Only about 6 in 10 Internet users understand the basic concepts of "net neutrality." The results underscore what many say is a growing problem for the U.S.: a generation reliant on the convenience that technology brings, but with little understanding of the risks of conducting nearly every transaction digitally.
Ahead of signing up customers next month for its 1-Gig service in some areas of Austin, Google Fiber has posted pricing details on its Website. Google Fiber’s standalone, symmetrical gigabit offering costs $70 a month while a bundle of 150 TV channels and the 1-Gig service checks in at $130 a month.
Pushed along by investments in high-bandwidth services, DOCSIS channels shipments were up 95 percent year-over-year in the third quarter. The move from CMTS platforms to the cable industry’s Converged Cable Access Platform (CCAP) is also well underway with CCAP revenue increasing 7 percent in the third quarter to $360 million, according to a report by Infonetics Research.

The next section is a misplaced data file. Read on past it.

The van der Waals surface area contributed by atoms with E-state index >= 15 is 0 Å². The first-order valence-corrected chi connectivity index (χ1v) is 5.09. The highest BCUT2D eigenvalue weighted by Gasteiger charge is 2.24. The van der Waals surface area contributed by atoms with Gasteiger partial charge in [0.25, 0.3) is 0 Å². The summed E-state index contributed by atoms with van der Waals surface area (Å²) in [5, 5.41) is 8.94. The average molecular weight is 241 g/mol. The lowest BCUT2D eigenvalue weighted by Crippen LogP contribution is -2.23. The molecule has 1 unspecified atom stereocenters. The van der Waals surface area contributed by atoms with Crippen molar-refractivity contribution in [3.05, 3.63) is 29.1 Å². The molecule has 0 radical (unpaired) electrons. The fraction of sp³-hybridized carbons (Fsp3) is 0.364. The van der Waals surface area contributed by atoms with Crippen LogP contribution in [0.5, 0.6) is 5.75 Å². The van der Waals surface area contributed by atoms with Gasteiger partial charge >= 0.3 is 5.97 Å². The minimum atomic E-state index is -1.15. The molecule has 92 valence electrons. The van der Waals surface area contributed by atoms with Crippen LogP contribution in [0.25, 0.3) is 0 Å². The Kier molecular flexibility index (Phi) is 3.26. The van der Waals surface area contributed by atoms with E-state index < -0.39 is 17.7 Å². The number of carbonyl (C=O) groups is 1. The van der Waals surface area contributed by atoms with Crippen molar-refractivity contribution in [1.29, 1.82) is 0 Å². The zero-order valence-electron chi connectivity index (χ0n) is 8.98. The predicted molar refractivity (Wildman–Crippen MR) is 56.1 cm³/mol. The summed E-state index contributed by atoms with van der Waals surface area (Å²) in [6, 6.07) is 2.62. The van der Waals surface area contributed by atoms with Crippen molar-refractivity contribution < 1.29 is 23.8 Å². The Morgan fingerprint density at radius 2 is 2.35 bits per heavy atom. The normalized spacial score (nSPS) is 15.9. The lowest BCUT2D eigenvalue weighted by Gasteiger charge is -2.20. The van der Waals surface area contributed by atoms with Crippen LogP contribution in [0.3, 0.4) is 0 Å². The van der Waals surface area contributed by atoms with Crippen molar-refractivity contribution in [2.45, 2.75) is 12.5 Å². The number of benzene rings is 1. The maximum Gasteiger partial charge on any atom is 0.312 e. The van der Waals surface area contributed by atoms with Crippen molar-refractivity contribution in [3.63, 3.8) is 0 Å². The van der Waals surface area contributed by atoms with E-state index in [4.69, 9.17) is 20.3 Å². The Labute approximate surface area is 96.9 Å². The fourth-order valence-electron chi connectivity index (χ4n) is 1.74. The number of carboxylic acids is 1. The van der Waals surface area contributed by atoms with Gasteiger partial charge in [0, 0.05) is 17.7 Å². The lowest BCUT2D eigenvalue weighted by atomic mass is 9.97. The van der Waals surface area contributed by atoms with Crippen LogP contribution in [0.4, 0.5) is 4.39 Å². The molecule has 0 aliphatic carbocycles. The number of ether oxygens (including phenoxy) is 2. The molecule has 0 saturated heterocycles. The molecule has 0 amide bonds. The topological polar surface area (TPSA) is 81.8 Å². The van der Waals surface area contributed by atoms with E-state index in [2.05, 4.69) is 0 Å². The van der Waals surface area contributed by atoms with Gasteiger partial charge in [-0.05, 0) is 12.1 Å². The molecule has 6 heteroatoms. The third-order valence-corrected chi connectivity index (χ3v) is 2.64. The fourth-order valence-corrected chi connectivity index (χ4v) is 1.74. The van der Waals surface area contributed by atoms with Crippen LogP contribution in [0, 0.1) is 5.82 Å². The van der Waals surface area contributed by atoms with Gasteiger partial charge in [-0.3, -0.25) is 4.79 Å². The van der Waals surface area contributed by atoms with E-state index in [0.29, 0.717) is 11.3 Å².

Infographic: On average, U.S. subscribers consumed 1.8 GB of data per month in Q3, and that was roughly the same for iOS and Android phone users. The majority of that data was consumed on Wi-Fi networks, though iOS users relied on Wi-Fi a little more heavily than Android users.
The two have integrated Edgeware’s VCP, a content delivery system, with Mirada's Iris, which provides the user experience. Service providers can use the combined solution to deliver a unified user experience across multiple devices, including STBs, computers, smartphones and tablets.
This version of the bill eliminates the integration ban, and also includes provisions that ban broadcasters from banding together to negotiate retransmission consent deals with MVPDs. The bill heads to the Senate, where passage is expected to be automatic. The President is expected to sign the bill.